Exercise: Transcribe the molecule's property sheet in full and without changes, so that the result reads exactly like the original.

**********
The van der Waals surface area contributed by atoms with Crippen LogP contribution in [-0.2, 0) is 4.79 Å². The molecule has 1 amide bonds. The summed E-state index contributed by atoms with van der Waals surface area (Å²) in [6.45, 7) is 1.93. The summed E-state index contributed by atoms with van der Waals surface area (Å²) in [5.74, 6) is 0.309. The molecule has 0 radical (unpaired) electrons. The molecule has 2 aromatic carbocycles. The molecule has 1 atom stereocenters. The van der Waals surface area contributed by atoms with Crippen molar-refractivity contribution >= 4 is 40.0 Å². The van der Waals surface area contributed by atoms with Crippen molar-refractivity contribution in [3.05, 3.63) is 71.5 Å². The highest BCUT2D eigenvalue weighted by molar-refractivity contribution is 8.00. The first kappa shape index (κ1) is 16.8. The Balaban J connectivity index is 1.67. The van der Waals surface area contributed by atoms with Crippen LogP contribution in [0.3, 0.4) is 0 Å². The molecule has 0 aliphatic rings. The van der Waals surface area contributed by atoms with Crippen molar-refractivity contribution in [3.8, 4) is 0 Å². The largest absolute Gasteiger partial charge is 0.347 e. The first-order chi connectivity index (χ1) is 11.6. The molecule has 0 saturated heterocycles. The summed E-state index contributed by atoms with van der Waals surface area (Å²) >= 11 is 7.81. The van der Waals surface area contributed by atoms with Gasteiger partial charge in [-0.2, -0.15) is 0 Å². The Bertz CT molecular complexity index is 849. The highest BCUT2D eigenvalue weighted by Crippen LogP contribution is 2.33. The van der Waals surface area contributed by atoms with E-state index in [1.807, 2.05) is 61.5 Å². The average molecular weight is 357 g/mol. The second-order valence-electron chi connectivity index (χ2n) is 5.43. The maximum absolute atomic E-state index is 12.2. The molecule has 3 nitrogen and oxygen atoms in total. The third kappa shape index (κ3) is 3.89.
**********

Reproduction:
The van der Waals surface area contributed by atoms with Crippen LogP contribution in [-0.2, 0) is 4.79 Å². The molecule has 1 amide bonds. The summed E-state index contributed by atoms with van der Waals surface area (Å²) in [6.45, 7) is 1.93. The summed E-state index contributed by atoms with van der Waals surface area (Å²) in [5.74, 6) is 0.309. The molecule has 0 radical (unpaired) electrons. The molecule has 2 aromatic carbocycles. The molecule has 1 atom stereocenters. The van der Waals surface area contributed by atoms with Crippen molar-refractivity contribution >= 4 is 40.0 Å². The van der Waals surface area contributed by atoms with Crippen molar-refractivity contribution in [3.05, 3.63) is 71.5 Å². The highest BCUT2D eigenvalue weighted by molar-refractivity contribution is 8.00. The first kappa shape index (κ1) is 16.8. The Balaban J connectivity index is 1.67. The van der Waals surface area contributed by atoms with Crippen LogP contribution in [0.3, 0.4) is 0 Å². The molecule has 0 aliphatic rings. The van der Waals surface area contributed by atoms with Crippen molar-refractivity contribution in [3.8, 4) is 0 Å². The largest absolute Gasteiger partial charge is 0.347 e. The first-order chi connectivity index (χ1) is 11.6. The molecule has 0 saturated heterocycles. The summed E-state index contributed by atoms with van der Waals surface area (Å²) >= 11 is 7.81. The van der Waals surface area contributed by atoms with Gasteiger partial charge in [-0.2, -0.15) is 0 Å². The Bertz CT molecular complexity index is 849. The highest BCUT2D eigenvalue weighted by Crippen LogP contribution is 2.33. The van der Waals surface area contributed by atoms with E-state index in [1.807, 2.05) is 61.5 Å². The average molecular weight is 357 g/mol. The second-order valence-electron chi connectivity index (χ2n) is 5.43. The maximum absolute atomic E-state index is 12.2. The molecule has 3 nitrogen and oxygen atoms in total. The third kappa shape index (κ3) is 3.89.